Medicare payment levels provides a good starting point. CMS expends considerable effort to determine fair and reasonable payment levels. For institutions CMS requires institutional providers to complete Medicare Cost Reports which are used to determine reasonable costs and reasonable payment rates. This analysis can be very useful to similarly determine reasonable cost and reasonable payment rates for the commercial marketplace. Medicare also relies on input from MedPAC to help establish reasonable payment levels.
Under the assumption that a single all-payer payment level could be used to replicate revenues in the market, the question becomes, what might that single payment level be? A secondary question is whether or not that charge is greater or less than Medicare payment levels for that market. Table 1 shows an illustrative calculation.
Line of Business
% of Medicare
Table 1 shows that the illustrative average payment rate based upon a specific distribution of fees and a specific payment rate in terms of Medicare is 103.75% of Medicare. Assuming no change in distribution or underlying payment rates, the use of a common rate of 103.75% would replicate the revenues for this illustrative situation. In other words, if everyone paid 103.75% in this example, providers would receive the same revenue.
The all-payer model is built around this type of scenario. The all-payer model tries to determine what single payment level would match the current payment levels for all providers. Under this approach all payers would pay the same price for the identical service with the same provider. In the above hypothetical example, the composite fee was greater than Medicare payment levels. In most situations, the composite fee at Medicare payment levels was more than adequate to cover the revenue requirements. It is the author’s opinion that an all-payer payment level of Medicare would more than adequately cover the revenues of the current system.
Advantages and Disadvantages of the All-Payer Model
The most obvious disadvantage of the all-payer model is the impact to Medicaid payment rates. In the example shown in Table 1, resulting Medicaid payment rates are more than doubled. Currently Medicaid costs are jointly funded by both the State and Federal governments. The current administration has expressed a desire to move that to the State government. The adoption of an all-payer system would have a significant financial impact at the State level since health care costs are a major budget item. The private sector would experience a significant savings, lowering the cost of health care and ending the significant cost shift and the hidden tax.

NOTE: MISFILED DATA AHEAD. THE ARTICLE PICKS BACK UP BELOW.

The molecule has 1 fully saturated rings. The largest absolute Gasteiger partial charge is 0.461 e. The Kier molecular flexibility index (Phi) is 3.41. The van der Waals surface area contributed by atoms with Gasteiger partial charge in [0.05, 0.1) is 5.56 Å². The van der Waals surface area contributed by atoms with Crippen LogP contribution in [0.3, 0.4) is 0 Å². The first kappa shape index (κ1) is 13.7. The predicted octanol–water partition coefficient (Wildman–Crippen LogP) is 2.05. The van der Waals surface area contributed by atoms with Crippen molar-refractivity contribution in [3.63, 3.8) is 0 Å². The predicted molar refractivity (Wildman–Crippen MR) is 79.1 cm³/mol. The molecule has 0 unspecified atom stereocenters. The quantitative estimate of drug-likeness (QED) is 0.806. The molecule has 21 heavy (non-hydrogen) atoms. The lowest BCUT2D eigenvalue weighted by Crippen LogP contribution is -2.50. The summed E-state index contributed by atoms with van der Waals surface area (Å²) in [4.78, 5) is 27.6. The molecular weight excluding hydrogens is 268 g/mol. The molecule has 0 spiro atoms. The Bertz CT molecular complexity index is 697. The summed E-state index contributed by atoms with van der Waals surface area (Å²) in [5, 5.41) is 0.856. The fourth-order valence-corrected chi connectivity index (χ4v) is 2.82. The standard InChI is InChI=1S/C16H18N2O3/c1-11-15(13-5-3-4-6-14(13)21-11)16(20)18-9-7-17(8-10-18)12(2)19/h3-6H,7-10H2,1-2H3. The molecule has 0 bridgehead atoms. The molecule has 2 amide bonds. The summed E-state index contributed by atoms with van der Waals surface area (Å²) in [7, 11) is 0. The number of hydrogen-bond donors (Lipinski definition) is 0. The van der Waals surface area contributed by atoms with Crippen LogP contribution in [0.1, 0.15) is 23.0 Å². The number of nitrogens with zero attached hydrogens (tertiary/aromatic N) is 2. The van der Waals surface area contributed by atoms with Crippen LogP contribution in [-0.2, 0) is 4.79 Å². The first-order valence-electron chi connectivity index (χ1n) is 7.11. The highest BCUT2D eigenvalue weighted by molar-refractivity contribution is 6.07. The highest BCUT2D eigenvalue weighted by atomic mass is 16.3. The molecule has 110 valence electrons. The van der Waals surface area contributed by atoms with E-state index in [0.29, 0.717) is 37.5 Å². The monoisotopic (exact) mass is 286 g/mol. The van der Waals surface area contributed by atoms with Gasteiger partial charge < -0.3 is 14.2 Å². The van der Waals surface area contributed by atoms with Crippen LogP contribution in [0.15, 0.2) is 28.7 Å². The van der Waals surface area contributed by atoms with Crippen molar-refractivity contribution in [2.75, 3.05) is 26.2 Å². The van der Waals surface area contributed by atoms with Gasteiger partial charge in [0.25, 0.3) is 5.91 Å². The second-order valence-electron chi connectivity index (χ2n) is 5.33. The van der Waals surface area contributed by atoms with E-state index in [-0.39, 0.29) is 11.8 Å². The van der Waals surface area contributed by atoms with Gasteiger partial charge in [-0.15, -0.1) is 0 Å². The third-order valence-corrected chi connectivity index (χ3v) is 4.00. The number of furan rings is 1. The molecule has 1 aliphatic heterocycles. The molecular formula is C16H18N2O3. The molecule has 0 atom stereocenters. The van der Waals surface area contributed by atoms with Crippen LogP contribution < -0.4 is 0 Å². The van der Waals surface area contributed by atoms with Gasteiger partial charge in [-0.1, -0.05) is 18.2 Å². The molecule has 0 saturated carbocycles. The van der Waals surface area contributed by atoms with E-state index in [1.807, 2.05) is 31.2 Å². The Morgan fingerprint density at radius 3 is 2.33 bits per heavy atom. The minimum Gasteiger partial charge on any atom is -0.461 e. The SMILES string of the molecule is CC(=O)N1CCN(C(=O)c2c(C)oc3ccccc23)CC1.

A major advantage of this approach is the simplification of the provider fee determination process. Although this would limit the need for much of the provider fee contracting and negotiation staffing in both health plans and providers, it would significantly reduce administrative expenses related to the process. Revenue planning processes would be simplified for providers. Provider payment analysis would be simplified as provider payments are moved to a more consistent process with provider payment levels expressed in terms of Medicare payment levels. Payment methodologies could be standardized with significant efficiencies introduced into the process.
Some competitors believe their ability to offer a more competitive product requires them to provide “lower costs” or “deeper discounts” than other plans. The author suggests as an alternative that the best performing plan will achieve the lowest costs. The use of an all-payer model emphasizes performance.
To the extent that society determines that a Medicaid payment rate should be lower than for other payers, the subsidy can more readily be quantified and accepted as appropriate under the all-payer model than under the current payment model. Some sort of transition from the current approach to the all-payer model would likely be required since Medicaid payment rates would increase substantially.
The current approach results in a significant cost shift to the private sector including a hidden tax to fund the health care system. The all-payer approach simplifies the payment process and opens up the market to broader and more complete transparency opportunities. The all-payer approach helps minimize confusion about the cost of health care.
About the Author
David Axene, FSA, FCA, CERA, MAAA, is the President and Founding Partner of Axene Health Partners, LLC and is based in AHP’s Murrieta, CA office.